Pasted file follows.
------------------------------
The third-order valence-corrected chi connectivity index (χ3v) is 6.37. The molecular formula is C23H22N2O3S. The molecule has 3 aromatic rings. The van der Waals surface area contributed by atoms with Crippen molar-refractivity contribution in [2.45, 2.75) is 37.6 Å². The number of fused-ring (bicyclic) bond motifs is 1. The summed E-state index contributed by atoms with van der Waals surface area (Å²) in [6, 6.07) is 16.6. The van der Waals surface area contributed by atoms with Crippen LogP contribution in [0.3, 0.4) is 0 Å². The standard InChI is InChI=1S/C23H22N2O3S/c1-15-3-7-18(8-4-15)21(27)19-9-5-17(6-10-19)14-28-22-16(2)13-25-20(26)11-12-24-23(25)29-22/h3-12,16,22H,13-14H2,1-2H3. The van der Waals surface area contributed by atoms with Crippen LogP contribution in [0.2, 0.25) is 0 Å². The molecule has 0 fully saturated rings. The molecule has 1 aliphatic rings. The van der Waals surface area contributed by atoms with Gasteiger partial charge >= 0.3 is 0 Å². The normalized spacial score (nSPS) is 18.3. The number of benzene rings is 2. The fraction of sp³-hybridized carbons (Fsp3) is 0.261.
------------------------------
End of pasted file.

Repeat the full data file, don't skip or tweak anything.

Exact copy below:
The third-order valence-corrected chi connectivity index (χ3v) is 6.37. The molecular formula is C23H22N2O3S. The molecule has 3 aromatic rings. The van der Waals surface area contributed by atoms with Crippen molar-refractivity contribution in [2.45, 2.75) is 37.6 Å². The number of fused-ring (bicyclic) bond motifs is 1. The summed E-state index contributed by atoms with van der Waals surface area (Å²) in [6, 6.07) is 16.6. The van der Waals surface area contributed by atoms with Crippen LogP contribution in [0.3, 0.4) is 0 Å². The standard InChI is InChI=1S/C23H22N2O3S/c1-15-3-7-18(8-4-15)21(27)19-9-5-17(6-10-19)14-28-22-16(2)13-25-20(26)11-12-24-23(25)29-22/h3-12,16,22H,13-14H2,1-2H3. The van der Waals surface area contributed by atoms with Crippen LogP contribution in [0.2, 0.25) is 0 Å². The molecule has 0 fully saturated rings. The molecule has 1 aliphatic rings. The van der Waals surface area contributed by atoms with Gasteiger partial charge >= 0.3 is 0 Å². The normalized spacial score (nSPS) is 18.3. The number of benzene rings is 2. The fraction of sp³-hybridized carbons (Fsp3) is 0.261.